Top 125: 31-40

As we get closer to the end of this list, I would like to think the personal charm of my list is starting to show. With this installment I hope my tastes especially shine through, as the intent of this list is not to show you how many movies I have seen, or to imitate any long standing list which spews the “greatest films ever made”. I intend to express my love of movies by displaying my personal taste with this list, which will, of course, sometimes include the classics.

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“Sallah, I said no camels. That’s five camels. Can’t you count!?”

#40 – Indiana Jones and the Last Crusade (Steven Spielberg, 1989)

The adventure on display in the Indiana Jones series is one of the main attractions of cinema for me. Indiana Jones was the one of my early gateways into the sheer enjoyment of movies, and The Last Crusade always stood out to me for its level of fun, led off by River Phoenix as young Indiana, and continued by a fun performance from Sean Connery as his father.


 

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“This great evil, where’s it come from? How’d it steal into the world?”

#39 – The Thin Red Line (Terrence Malick, 1998)

The return of master Terrence Malick to cinema brought the stars out in droves, but that is not the attraction of The Thin Red Line. Instead it is the endless beauty captured to juxtapose the harsh realities of war in the Pacific at World War II, and the rather existential musings of Malick in the form of voiceover.


 

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“How can you trust a man that wears both a belt and suspenders? Man can’t even trust his own pants.”

#38 – Once Upon a Time in the West (Sergio Leone, 1968)

Sergio Leone’s spaghetti westerns are among the best entries into the genre for their audacious and unrelenting approach to the “Wild West”. Once Upon a Time is a great combination of cool, harsh, violent, and highly entertaining. Taking Henry Fonda and making him a villain is a brilliant stroke.


 

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“You’re killing me, Smalls!”

#37 – The Sandlot (David M. Evans, 1993)

I could honestly argue that this film should be higher on my list. We all have that childhood film which, no matter the reputation, just happens to hold a very special place in our lives. The Sandlot is that film for me. A great film, I wouldn’t expect to see it on many All Time lists, but spending time with this group of kids, playing baseball? Nothing compares for me.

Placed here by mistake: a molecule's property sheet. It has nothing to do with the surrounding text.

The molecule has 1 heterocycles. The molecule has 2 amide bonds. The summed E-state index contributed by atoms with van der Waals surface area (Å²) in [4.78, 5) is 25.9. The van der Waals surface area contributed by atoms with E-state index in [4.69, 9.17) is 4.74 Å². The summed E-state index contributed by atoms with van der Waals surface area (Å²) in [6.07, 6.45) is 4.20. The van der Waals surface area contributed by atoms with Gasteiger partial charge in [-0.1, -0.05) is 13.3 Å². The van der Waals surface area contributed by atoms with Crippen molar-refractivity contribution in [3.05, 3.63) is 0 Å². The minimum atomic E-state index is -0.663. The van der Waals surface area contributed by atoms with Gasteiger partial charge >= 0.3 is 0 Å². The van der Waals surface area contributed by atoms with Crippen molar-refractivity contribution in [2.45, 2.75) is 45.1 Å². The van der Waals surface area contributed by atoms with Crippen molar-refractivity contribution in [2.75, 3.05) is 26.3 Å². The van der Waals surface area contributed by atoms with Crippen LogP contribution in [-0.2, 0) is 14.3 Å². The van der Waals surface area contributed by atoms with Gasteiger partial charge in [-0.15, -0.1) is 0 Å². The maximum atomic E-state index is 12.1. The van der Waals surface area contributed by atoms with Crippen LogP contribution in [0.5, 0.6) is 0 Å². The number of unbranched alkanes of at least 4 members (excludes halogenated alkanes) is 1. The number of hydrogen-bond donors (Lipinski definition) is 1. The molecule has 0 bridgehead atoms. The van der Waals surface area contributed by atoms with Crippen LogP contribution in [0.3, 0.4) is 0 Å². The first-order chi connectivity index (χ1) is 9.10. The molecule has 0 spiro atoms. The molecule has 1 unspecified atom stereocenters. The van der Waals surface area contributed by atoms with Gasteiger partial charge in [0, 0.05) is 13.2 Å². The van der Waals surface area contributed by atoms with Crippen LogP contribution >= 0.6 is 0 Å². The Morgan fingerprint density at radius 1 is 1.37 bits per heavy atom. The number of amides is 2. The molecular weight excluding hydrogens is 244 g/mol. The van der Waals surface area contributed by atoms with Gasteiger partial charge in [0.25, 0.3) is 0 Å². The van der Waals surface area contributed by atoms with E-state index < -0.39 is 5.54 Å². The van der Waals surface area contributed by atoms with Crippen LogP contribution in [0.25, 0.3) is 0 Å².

raiders-of-the-lost-ark
“I’m going after that truck. / How? / I don’t know, I’m making this up as I go!”

#36 – Raiders of the Lost Ark (Steven Spielberg, 1981)

Having another Indiana Jones film in such close proximity on this list only goes to show how close I hold these two films to each other. Ultimately, while The Last Crusade I may view as being more “fun”, Raiders of the Lost Ark built the foundation for the series, and is just a better adventure narrative, which is why it gets the edge.


 

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“I love you! / I know.”

#35 – The Empire Strikes Back (Irvin Kershner, 1980)

There were three things that got me into movies: Indiana Jones, James Bond, and Star Wars. Of the Star Wars films, The Empire Strikes Back was not always my favorite, but upon watching the series endlessly, it became apparent that it was the best of the bunch. It feels so much more cinematic than the others, and is truly a great film paired with a great story.


 

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“What are you so polite about? / For the same reason you’re not, it’s the way I was brought up.”

#34 – 12 Angry Men (Sidney Lumet, 1957)

The closed-room drama has never been better. As the setting grows within the confines of the four walls with which we are presented, the tension and suspense builds, we get to know these men a little better, and the mystery begins to slowly unravel. This is not just a courtroom drama, but a character study, and a powerful suspense.


 

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“A good fort needs a gap. The enemy must be lured in.”

#33 – Seven Samurai (Akira Kurosawa, 1954)

I must admit to having been none too impressed by Seven Samurai the first time I saw it. With a reputation like it has, it would have been hard to live up to my expectations. But upon seeing it again, something clicked, as things often do with rewatches. This film is a powerhouse of filmmaking, incredible from start to finish.


 

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“Years ago my mother used to say to me, she’d say ‘In this world, Elwood, you must be oh so smart or oh so pleasant.’ Well, for years I was smart. I recommend pleasant.”

#32 – Harvey (Henry Koster, 1950)

I think only James Stewart could pull off such a film as this. A grown man with an 8-foot tall imaginary bunny as his friend, and yet it is charming, funny, and altogether an entertaining experience with a heart big enough to carry the picture.


 

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“There can be no understanding between the hand and the brain unless the heart acts as mediator.”

#31 – Metropolis (Fritz Lang, 1927)

My experience with Metropolis is a unique one, which will never again be matched. When I first saw this masterful film, it was with a live DJ providing the score with modern Industrial style electronic music. For that viewing, the matching of the modern with the old, for a film so ahead of its time, was perfect. I have not seen the film since, but know that any subsequent viewing could never possibly live up to that wonderful, cinematic experience.


 

#1-10   #11-20   #21-30   #31-40   #41-50   #51-60   #61-70   #71-80   #81-90   #91-100   #101-125   HM

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